Keeping It Together
Items such as menus, area maps, and ticket stubs are perfect ingredients for a trip scrapbook. Choose a good-looking album that has pages for photos and room to write labels for each picture. A three-ring binder with top-loading envelopes also works well.
Punch holes into envelopes so they fit in the binder, and label them with the places visited. Once photos and mementos are organized, place them in the envelopes until time comes to create a scrapbook.
Holiday Card Keepsake
I save my holiday cards year after year, cherishing those that include photographs of friends and family. This year I decided to create something for keeping them organized and intact.
The solution was an accordion-style binder crafted from heavy-duty art paper and cardboard. This handy creation works well because items can be attached to both sides, and the binder can be constructed to accommodate as many pictures as I like.
I made mine to suit the average holiday card, which is typically 5 x 7 inches. The pages, folded accordion style, are sandwiched between covers made from cardboard and construction paper. Keepsakes are attached with archival mounting tape and photo corners. Once full, the pages and covers are pressed together and held in place with a ribbon. A fabric pouch was made for storing the binder.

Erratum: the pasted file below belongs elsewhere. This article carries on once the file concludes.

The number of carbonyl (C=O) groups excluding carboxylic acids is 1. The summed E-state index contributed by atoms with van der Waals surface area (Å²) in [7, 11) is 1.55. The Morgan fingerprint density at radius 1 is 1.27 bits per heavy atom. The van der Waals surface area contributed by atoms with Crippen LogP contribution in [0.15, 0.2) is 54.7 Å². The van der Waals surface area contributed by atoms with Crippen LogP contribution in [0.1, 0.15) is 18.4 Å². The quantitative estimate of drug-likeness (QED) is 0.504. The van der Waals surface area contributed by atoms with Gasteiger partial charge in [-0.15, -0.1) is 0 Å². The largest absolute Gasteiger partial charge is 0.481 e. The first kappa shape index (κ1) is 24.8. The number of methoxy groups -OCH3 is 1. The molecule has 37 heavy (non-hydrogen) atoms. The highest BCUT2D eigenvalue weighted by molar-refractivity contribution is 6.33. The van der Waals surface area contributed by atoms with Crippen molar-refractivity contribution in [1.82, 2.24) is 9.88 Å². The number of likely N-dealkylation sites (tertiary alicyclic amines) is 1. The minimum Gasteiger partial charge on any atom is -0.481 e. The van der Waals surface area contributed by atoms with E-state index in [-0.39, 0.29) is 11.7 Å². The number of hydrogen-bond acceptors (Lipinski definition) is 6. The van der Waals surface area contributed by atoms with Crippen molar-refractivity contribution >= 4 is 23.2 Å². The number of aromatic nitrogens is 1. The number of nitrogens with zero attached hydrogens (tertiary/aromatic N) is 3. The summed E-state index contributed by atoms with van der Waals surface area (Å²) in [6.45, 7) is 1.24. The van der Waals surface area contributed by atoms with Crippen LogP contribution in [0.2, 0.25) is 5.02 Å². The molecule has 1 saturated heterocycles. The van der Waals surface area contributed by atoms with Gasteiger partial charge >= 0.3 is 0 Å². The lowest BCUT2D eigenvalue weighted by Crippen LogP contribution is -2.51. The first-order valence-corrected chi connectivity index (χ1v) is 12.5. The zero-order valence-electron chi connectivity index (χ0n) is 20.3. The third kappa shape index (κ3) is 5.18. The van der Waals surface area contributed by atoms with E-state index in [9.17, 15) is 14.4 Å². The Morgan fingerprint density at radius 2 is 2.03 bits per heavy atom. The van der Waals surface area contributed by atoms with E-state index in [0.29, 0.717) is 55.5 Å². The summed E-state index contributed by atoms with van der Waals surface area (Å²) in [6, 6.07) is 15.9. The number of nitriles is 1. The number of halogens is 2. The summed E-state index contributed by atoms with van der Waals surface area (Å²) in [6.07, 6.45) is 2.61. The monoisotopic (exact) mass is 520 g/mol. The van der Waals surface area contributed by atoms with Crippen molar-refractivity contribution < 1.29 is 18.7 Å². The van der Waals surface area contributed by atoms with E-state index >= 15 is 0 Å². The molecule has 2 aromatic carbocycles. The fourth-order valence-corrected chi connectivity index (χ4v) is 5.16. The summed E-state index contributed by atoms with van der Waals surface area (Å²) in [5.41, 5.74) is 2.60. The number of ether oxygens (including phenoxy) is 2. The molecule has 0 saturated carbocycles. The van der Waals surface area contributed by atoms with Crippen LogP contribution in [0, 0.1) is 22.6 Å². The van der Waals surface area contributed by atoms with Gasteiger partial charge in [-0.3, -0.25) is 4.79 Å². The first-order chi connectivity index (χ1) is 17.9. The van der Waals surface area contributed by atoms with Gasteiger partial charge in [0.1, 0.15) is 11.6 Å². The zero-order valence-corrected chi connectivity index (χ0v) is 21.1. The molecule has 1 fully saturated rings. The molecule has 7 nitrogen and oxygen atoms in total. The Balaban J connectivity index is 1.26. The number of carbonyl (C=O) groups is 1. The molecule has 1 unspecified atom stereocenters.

Anyone who knows Southern Living Senior Homes Photographer Jean Allsopp knows she's nostalgic when it comes to photographs. Her collection of old family pictures is priceless, proving the value of sharing these keepsakes from generation to generation.
When working on this story with me, she was inspired to create a keepsake container, one that would aid in organizing photos while showcasing an artful collage of images at the same time. The result is a galvanized container découpaged with copies of some of Jean's favorite family photos and phrases. Now each time she has a roll of film developed, she places the images in glassine envelopes, which are then kept in the container until she puts them in a photo album. It's a keepsake and organizer all in one.